How Did the Constitution Guard Against Tyranny?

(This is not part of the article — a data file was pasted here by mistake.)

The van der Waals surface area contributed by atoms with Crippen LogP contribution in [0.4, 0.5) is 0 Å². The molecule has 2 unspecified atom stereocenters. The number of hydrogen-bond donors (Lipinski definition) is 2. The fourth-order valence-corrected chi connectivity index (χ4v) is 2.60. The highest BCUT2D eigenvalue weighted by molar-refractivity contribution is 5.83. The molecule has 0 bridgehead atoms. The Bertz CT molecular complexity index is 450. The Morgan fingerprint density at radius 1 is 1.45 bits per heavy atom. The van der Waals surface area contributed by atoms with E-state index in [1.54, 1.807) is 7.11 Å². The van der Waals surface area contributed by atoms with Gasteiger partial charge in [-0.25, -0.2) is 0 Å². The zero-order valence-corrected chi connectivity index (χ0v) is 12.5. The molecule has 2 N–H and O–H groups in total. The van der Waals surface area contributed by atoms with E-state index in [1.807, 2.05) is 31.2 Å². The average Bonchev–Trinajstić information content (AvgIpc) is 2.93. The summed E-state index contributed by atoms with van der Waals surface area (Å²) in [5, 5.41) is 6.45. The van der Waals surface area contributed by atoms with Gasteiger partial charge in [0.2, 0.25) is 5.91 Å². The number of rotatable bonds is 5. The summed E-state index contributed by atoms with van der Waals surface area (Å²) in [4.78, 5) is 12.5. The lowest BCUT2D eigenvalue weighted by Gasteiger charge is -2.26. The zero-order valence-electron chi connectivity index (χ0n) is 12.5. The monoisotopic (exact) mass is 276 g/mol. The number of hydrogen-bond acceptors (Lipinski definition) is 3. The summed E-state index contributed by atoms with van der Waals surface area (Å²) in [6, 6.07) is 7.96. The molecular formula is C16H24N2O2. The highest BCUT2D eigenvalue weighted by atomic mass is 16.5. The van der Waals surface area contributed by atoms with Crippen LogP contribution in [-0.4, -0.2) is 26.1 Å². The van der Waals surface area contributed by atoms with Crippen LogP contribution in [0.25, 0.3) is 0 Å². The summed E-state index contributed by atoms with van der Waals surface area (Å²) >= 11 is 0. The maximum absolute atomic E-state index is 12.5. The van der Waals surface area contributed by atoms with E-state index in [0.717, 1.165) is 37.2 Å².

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How did the Constitution Guard against Tyranny? Nolen Michael Ms. McKee U.S. History Nov.27, 2012 Abstract In the summer of 1787, fifty-five delegates representing twelve of the thirteen states met in Philadelphia to fix the national government. The problem was that the existing government, under the Articles of Confederation, just wasn’t doing the job. It was too weak. The challenge was to create a strong central government without letting any one person, or group of people, get too much power. How did the Constitution Guard against Tyranny? “The accumulation of all powers, legislative, executive, and judiciary, in the same hands, whether of one, a few, or many, and whether hereditary, self-appointed, or elective, may be justly pronounced the very definition of tyranny.” (James Madison, May. 1787). The Articles of Confederation wasn’t working for the fifty-five individuals at the Constitutional Convention on May of 1787 in Philadelphia. Under the articles, there was no chief executive, court system, or a way to force the states to pay taxes. For Madison and his delegates, they were challenged by having to write a Constitution that was strong enough to hold the people and states together without letting one person or group, branch, or level of government gain to much control. How did the constitution guard against tyranny? The constitution guarded against tyranny by providing federalism, separation of powers, checks and balances, and big states vs. small states. The first guard against tyranny was federalism which means a compound government made up of a central or state government. Powers given to the central government were to regulate trade, conduct foreign relations, provide an army and navy, declare war, print and coin money, set up post offices, and to make

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